Sundus Shaker Saleh, an Iraqi citizen who fled Iraq in 2005, as a result of the U.S. invasion, brought a class action law suit against members of the Bush administration, claiming that U.S invasion of Iraq in 2003 constituted a criminal war, one that was illegal under international law. She is basing her  suit on the Nuremberg trials against Nazi leaders  at the end of WW II—wherein it was established that wars of aggression were criminal—-so now should the same logic be applied to Bush and his cohorts for their criminal invasion of Iraq in 2003? My opinion is yes, though I’m against the death penalty, so long term prison sentences gets my vote. Saleh’s class action lawsuit names George W. Bush, Richard Cheney, Donald Rumsfeld, Condoleezza Rice, Colin Powell and Paul Wolfowitz; it was filed in California in March 2013. Her specific charge is that the invasion of Iraq was a crime of aggression and under U.S. law, which, based on the Nuremberg principles, could be punishable by death—-that’s the form of punishment that we meted out in the Nuremberg trials against Nazi leaders in 1946. The outcome of those trials resulted in many Nazis meeting their death by hanging. Goering himself was one of many scheduled to be hanged but  committed suicide the night before. Details of Saleh’s  complaint can be viewed here.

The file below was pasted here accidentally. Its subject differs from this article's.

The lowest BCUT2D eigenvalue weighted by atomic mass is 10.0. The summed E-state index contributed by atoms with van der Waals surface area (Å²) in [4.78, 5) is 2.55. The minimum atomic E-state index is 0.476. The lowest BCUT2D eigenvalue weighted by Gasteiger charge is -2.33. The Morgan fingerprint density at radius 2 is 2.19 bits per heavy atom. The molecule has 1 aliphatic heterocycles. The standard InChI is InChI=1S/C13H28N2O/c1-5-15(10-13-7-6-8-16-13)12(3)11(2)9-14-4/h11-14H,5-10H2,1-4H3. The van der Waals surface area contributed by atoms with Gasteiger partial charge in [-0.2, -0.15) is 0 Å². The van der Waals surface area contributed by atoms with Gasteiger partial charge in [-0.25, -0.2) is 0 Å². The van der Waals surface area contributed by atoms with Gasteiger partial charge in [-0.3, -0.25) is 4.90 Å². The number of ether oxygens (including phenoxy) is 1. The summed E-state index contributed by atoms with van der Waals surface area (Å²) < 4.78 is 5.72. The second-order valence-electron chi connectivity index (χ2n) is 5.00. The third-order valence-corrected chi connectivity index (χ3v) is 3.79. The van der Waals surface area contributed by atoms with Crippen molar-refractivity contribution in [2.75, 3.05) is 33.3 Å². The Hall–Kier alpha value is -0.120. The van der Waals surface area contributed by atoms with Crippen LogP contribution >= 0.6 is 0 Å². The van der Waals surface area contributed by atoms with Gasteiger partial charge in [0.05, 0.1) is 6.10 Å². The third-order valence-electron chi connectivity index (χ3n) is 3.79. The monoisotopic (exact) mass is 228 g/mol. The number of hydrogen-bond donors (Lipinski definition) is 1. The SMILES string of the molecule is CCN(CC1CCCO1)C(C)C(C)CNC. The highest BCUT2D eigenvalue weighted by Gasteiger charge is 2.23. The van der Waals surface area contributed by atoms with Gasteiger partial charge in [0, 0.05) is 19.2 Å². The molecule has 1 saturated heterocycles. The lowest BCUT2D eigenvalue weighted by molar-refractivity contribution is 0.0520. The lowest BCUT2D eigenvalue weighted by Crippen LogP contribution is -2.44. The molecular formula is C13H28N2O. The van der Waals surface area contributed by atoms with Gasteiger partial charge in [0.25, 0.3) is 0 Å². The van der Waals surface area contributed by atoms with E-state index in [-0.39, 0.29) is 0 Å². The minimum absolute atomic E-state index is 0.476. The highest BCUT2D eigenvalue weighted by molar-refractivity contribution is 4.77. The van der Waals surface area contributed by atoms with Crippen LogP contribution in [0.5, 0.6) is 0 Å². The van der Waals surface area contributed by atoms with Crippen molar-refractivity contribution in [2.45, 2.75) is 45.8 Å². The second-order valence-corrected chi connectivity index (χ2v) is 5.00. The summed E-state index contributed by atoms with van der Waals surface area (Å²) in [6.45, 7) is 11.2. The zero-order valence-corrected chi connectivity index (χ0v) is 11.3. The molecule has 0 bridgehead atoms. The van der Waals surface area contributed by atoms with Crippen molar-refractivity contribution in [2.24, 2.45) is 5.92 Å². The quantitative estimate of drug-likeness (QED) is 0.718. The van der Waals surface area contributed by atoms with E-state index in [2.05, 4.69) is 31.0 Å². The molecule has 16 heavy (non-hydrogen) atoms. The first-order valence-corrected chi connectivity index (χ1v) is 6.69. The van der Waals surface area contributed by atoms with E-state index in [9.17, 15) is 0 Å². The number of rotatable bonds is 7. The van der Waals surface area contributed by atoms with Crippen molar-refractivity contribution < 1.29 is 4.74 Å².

The suit is being pursued by Inder Comar, a California lawyer who normally does not handle class action law suites, and who is working pro bono; he saw something especially meritorious in Saleh’s complaint. Using the Nuremberg trials as justification for the suit, he has argued for the similarity between the Iraq invasion of 2003 and the Nazi invasions of WW II, which resulted in the death of millions (perhaps 70 million). The judgement of Nuremberg established  principles which guided judicial decision-making. The third principle of the Nuremberg judgement states “The fact that a person who committed an act which constitutes a crime under international law, acted as Head of State or responsible government official does not relieve him from responsibility under international law.” The Saleh v. Bush complaint argues that Defendants Cheney, Rumsfeld and Wolfowitz were publicly advocating for invasion and regime change in Iraq since 1998, through individual actions as well as through their involvement in the Neoconservative think tank Project for a New American Century (PNAC). The complaint cites evidence of this advocacy, including the following: